The British Poultry Council (BPC) has responded to a critical article published in The Guardian, highlighting the growth of large poultry farms across the UK. The article suggests large scale production is linked to poor animal welfare and has attracted thousands of online comments from worried consumers.
In response, the BPC has issued a statement describing how poultry farms operate and arguing animal welfare has nothing to do with the size of the farm.
“When did large-scale farming done to a high standard become such a bad thing? We are proud of the standards maintained by our farmers up and down the country.
“British poultry meat farmers and businesses are very good at putting safe, wholesome and affordable food on the table of every UK household. Nearly one billion birds are reared for food every year, and half the meat that the country eats.
“We as a sector stand committed to feeding the nation with nutritious food with no compromise on standards. Our farming is demand driven, based on what consumers can afford to pay as well as on the availability of land.
“You can’t judge the welfare of birds based on the size of farms. It’s much more about how they are farmed and how you look after them. British poultry is a national success story because of good animal husbandry practices as well as an openness in the sector to accept change, encourage innovation and share best practice.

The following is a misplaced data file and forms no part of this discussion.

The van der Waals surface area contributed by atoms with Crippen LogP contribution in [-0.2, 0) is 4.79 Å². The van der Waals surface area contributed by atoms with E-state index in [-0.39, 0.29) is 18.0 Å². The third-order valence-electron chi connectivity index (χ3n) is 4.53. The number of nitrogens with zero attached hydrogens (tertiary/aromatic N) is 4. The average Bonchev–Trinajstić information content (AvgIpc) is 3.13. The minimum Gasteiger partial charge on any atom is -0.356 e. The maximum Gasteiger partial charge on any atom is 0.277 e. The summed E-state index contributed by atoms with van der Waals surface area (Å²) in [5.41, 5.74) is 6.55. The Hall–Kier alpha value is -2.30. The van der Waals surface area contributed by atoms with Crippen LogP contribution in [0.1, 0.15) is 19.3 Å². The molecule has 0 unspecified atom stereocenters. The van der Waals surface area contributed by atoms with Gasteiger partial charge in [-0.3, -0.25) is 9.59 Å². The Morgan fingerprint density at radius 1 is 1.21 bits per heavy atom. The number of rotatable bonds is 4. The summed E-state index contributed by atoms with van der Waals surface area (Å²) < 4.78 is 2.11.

“You can ask our farmers about the ways in which they carefully control the environment of every single shed under their care. A great deal of effort is spent in ensuring that our birds get the right amount of daylight and fresh air, are surrounded by objects to peck, straw bales they can jump on, with perches.
“Our talent is carefully picked, trained and nurtured. The industry takes pride in employing the best and the brightest people who genuinely care about bird health and welfare. Close controls on our farms ensure that disease, pollution and the carbon footprint are kept to a minimum.
“We are doing everything we possibly can to feed the nation with the food consumers trust, carefully grown to high standards while maintaining bird health and welfare. We will carry on doing what we are good at and continue communicating in an open and transparent manner.”